Transmitting a combined 80+ years experience in an idiosyncratic field isn’t trivial and the thought of passing on this accumulated knowledge in a short amount of time concerned both George and Tom. Would it really be possible for someone else to step into their shoes given the time frame? After all, when George and Tom started, they, themselves, weren’t seasoned business people, but they learned. George noted, “hiring Project Equity as a third party brings objectivity to the table for the employees. The straightforward honesty with which they approach the work is credible and valuable. They help the employees understand that we are operating in good faith.” As they transition their employees to owners, Tom and George notice their employees paying greater attention and taking responsibility for the work and the business. Project Equity also helps Tom and George continue doing what they do well—blowing glass and running the business. “Before engaging with Project Equity, the process seemed daunting and relatively obscure, not to mention impossible to imagine as an additional burden” continued George. “Project Equity’s guidance and support in the formulations of issues such as bylaws, decision-making tools, legal help, and the financial pieces have made it easier than we thought. They’ve delivered it in a clear and accessible format.”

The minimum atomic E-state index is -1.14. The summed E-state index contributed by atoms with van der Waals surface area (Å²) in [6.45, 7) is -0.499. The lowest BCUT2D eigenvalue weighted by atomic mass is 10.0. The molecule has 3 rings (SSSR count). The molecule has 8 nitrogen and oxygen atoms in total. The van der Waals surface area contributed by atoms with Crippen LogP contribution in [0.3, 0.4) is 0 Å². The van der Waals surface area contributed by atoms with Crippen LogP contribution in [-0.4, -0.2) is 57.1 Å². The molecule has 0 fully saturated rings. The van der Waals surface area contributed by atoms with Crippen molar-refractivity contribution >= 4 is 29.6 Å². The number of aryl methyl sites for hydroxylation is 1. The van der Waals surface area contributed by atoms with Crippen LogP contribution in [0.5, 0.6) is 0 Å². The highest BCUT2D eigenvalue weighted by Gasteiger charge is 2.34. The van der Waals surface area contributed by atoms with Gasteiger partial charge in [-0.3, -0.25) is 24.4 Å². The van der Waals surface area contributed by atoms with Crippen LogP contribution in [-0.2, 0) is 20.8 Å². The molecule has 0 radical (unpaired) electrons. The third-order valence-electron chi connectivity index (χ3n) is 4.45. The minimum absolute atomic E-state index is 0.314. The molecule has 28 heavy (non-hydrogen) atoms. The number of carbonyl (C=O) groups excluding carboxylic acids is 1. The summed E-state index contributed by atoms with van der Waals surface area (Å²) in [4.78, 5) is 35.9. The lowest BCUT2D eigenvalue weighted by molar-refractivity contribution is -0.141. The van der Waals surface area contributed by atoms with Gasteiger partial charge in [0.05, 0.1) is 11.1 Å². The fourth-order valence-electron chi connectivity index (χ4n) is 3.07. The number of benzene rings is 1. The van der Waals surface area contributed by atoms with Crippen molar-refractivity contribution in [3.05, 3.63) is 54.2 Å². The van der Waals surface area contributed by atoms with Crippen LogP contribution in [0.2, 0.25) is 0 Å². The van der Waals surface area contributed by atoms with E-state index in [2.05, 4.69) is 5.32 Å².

Business transition logistics 

Tom and George had a lot of questions about how the employee ownership transition process would work. How could the employees get the capital to purchase the business? What role would they play and how long would it take to transition out? They also were concerned with how the company would live without their leadership and maintain the unique culture, character and independence. As a legacy business in West Berkeley, they also wanted to see the company maintain a thriving manufacturing space in the neighborhood.
 
The transition of Adams and Chittenden Scientific Glass to an employee-owned company took 19 months. The sale was the first one to be financed through Accelerate Employee Ownership, a joint initiative between Project Equity and a national CDFI, Shared Capital. Accelerate Employee Ownership provides flexible financing for employee ownership transitions. For the employees to become owners, one of the requirements is a buy-in of $2,000 which they have made possible through payroll deductions. They have 8 employees, 7 of whom are employee-owners. George continues on as CEO, primarily focused on operations and staff management and Tom is the CFO, spending his time transitioning his role as he eases into retirement.